So what I’m getting at is that for the average Jason Statham flick loving dude we really haven’t been effectively cleansed of Titanic. I had a vision some years ago that may provide a way. When Eeon and I were in college, we watched many bad movies and ate bad food. On one such night after eating campus Chinese (not recommended) I transcended reality into a dreamscape as I slept. In my dream I was down and out like in reality, when James Cameron called me on the phone. He had a job for me that he said only I could do. I had to get to Los Angeles. So I flew in what felt like real time, my head reeling with the possibilities. I mean it was Cameron, maker of The Terminator, Aliens, T2, and The Abyss. His work occupied a full shelf in my room. Not because it filled the shelf, rather I didn’t want other things defiling greatness.

I landed in L.A. I was rushed to the movie studio. Cameron met me in a parking lot. I remember being very thirsty, like I hadn’t had a drink in the seven hours that had transpired since he called. But he told me there was no time, everyone was waiting. Who? I was rushed to a room full of suits. They were executives and they were skeptical. I took my seat. Cameron stood and began his presentation. It went something like this: “We have the script, we have the actors, we have the money. Now we need the vision to see this through.” In my mind I was like oh snap Cameron is dropping knowledge on these fools…and then he looked towards me. Wait. I’m the visionary director? I will get to be like Ridley Scott directing Blade Runner? He was joking. Then he said “I’m not joking.” Cameron was reading my mind. What could it be? Was it Terminator 3 or maybe even something more awesome no one knew about? “Only you can do this Pete. If you’re not in, this movie can not be made. It will be dead.” Well what is it I asked finally after the suspense nearly crushed me. “It’s Titanic 2: Dolphin Quest.” The executives’ faces dropped. I looked around the room. No one was feeling it so I said the only thing I could and it was what I truly believed with all my heart in that moment and forever: “I got this.”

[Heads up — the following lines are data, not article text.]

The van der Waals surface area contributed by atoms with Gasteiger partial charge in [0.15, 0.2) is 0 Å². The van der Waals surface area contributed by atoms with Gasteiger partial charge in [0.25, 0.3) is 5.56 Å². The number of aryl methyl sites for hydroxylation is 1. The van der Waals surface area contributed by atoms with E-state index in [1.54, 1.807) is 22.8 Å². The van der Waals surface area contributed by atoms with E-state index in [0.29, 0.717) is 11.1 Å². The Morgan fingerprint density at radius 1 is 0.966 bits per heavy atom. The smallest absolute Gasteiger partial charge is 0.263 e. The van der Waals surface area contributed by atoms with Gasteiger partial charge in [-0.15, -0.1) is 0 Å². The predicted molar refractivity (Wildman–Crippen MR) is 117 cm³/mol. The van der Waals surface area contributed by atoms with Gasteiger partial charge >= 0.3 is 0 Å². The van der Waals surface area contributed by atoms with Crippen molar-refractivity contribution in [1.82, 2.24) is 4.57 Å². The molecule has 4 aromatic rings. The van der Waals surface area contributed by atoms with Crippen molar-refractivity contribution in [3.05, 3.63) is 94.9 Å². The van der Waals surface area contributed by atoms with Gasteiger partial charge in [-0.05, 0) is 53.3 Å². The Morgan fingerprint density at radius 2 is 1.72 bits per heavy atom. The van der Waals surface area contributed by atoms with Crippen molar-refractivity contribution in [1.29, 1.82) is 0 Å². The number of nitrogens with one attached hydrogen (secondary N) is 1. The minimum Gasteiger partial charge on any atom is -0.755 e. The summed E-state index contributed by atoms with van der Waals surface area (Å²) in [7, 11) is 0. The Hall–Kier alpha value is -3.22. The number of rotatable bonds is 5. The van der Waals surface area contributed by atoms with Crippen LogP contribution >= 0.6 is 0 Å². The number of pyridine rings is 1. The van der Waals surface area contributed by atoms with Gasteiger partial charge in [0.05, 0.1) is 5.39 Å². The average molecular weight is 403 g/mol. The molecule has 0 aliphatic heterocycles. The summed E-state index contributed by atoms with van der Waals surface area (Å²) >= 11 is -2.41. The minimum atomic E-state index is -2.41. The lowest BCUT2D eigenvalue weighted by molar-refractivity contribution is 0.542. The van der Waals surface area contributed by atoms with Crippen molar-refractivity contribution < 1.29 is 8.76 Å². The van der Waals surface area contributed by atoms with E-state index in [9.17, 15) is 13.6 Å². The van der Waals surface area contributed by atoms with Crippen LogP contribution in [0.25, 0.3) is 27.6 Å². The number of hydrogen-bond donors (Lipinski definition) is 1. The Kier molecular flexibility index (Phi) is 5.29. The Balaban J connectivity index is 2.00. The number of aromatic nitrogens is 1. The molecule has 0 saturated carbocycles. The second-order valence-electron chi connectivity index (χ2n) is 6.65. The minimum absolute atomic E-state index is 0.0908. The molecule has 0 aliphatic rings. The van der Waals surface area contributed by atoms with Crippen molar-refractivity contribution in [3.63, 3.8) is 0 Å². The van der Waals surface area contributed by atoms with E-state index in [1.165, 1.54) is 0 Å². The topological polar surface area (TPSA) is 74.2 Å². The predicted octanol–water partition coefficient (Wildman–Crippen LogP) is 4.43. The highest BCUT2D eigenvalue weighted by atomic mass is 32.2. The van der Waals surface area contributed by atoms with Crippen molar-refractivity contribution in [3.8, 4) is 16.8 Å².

Applause erupted. People were high-fiving. Cameron shook me by the shoulders and said “I knew you could do it kid.” I felt like Luke Skywalker being congratulated by Han Solo for destroying the Death Star and I hadn’t even done anything yet. What proceeded after that was the making of the most epic space opera ever attempted where the Titanic in a plot not unsimilar to Space Battleship Yamato is raised and converted into the lone space ship that is sent to find the savior of Earth, Ultradolphin who is disillusioned and wandering space alone. The Titanic brings him back, they slay the foes together with an 80’s metal soundtrack replete with two-hand-tap guitar solos at any moment possible. Earth is saved. Titanic 2 is an even bigger success than the first one. It might be a bigger sequel adjusted for inflation than Terminator 2: Judgement Day. We’ll never know. It was never made. All we got is Titanic 3D with some new stars when we could have had this.